High Priest in Heliopolis [8] Married to Asenath, daughter of Poti-Pherah, High Priest in Heliopolis – by custom, would succeed father-in-law
Builder and architect [8] Builder of grain storehouses such as at Sakkara step-pyramid
Exalted by Pharaoh Djoser as of godly character [8] And Pharaoh said, ‘a man in whom the spirit of God is!’
“I need advice from God” [8] Noted as saying, “It is not in me; God shall give Pharaoh an answer”
Had great medical skill – was compared to the Greek God of Healing [8] Had doctors under his authority – worked by miracles, dreams and signs from God
Decided the tax rate during the seven years of famine; also not to apply to priests [8] Decided the tax rate during the seven years of famine; also not to apply to priests
Realizes when he is dying – dies at age 110 [8] Realizes when he is dying – dies at age 110

Who was Imhotep?

Imhotep was a most interesting figure in the Egyptian culture, his name means “the one who comes in peace”. He served Djoser, the third dynasty king, he was the vizier to the pharaoh and they say that he was the high priest to the sun god Ra. [64]

Imhotep is attributed with being the first person in history to be an acting physician, he was also the first architect, he was a poet and also a philosopher. After his death he was given the status of a deity, he was only one of a very few commoners to ever be given that kind of an honor.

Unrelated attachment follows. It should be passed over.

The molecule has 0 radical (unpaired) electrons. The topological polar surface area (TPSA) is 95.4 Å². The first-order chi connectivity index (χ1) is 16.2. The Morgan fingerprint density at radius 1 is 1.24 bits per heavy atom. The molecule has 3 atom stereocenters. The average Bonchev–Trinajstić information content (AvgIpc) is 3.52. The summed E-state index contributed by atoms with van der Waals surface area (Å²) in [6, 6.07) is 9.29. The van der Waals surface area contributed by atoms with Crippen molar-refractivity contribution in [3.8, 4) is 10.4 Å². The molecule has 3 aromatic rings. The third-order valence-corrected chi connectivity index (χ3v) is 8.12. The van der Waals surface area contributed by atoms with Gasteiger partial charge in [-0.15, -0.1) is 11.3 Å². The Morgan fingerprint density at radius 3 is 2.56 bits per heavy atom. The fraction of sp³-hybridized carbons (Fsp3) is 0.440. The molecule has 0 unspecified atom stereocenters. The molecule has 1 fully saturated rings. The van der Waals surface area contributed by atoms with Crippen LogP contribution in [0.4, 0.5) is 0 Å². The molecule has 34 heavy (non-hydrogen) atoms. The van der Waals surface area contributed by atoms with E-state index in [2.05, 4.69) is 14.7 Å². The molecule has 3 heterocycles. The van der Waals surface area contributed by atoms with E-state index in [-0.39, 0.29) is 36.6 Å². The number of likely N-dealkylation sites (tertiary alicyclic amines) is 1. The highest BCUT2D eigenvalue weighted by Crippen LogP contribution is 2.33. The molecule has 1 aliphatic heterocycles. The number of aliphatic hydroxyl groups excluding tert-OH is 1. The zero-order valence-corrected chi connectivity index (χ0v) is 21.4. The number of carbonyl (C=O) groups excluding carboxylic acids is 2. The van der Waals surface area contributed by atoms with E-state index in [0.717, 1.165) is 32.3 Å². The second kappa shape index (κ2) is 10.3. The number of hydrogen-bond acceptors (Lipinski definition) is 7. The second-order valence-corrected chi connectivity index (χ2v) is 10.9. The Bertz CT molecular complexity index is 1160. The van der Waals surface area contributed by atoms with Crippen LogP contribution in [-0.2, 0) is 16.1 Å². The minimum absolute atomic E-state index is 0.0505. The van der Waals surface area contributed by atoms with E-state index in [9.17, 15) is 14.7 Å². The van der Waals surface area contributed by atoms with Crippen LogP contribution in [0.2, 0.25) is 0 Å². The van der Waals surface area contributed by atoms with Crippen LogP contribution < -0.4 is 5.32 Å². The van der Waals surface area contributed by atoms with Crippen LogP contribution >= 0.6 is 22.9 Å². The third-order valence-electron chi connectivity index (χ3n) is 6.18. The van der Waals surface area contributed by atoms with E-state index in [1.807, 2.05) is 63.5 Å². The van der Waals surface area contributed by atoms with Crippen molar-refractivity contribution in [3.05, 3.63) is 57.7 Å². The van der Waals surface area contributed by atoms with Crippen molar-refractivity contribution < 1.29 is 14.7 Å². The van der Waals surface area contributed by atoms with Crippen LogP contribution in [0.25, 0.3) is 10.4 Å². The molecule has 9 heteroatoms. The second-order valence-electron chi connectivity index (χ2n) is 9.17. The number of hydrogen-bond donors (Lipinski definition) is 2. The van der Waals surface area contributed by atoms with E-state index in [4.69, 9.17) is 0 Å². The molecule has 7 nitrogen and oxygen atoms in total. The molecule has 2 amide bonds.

[64]

He is thought to be the architect of the first Pyramid; the step pyramid at Saqqara. [64]

He is also credited with the use of columns in architecture. [64]

He is known as the founder of Egyptian medicine, and he is famous for not incorporating magic into his medical treatments, he diagnosed and treated over two hundred diseases, he extracted medicine from plants and he is also known to have performed operations and dentist work. He knew the circulation of the blood system and he knew where each vital organ was placed and what its uses were. [64]

He became the god of medicine and healing, when the Greeks invaded Egypt they worshiped him and built him temples because they saw in him their own god of healing named Asclepius. [64]

Imhotep was also the first person known to use the papyrus scroll. He may have actually invented it! [64]

Among other things Imhotep is also attributed to the prediction and prevention of a seven year famine that came upon the land, he predicted the famine from a dream the pharaoh Djoser had, in this dream the god of the Nile spoke to the pharaoh, and Imhotep was the only one that could interpret the dream. [64]

Could Joseph and Imhotep have been the same person?

The Roman-Jewish historian, Josephus, quotes the writings of Manetho, Egyptian historian: “During [the] reign of .. Pharaoh Djoser, 3rd Egyptian dynasty, lived Imhotep .. [with a] reputation among Egyptians like the Greek God of medicine – [Manetho even wondered] whether Imhotep could have been an actual person .. [because he had] “so many outstanding qualities and talents .. a very special person [who] appears in the history of Egypt.” On the foundations of the Step Pyramid in Sakkara was carved the name of Pharaoh Djoser and “.. Imhotep, Chancellor of the King of Lower Egypt, Chief under the King, Administrator of the Great Palace, Hereditary Lord, High Priest of Heliopolis, Imhotep the Builder..”. [8] [65]

Joseph arrived in Egypt as a young man and married Asenath, the daughter of Potipherah, the priest of On. [1]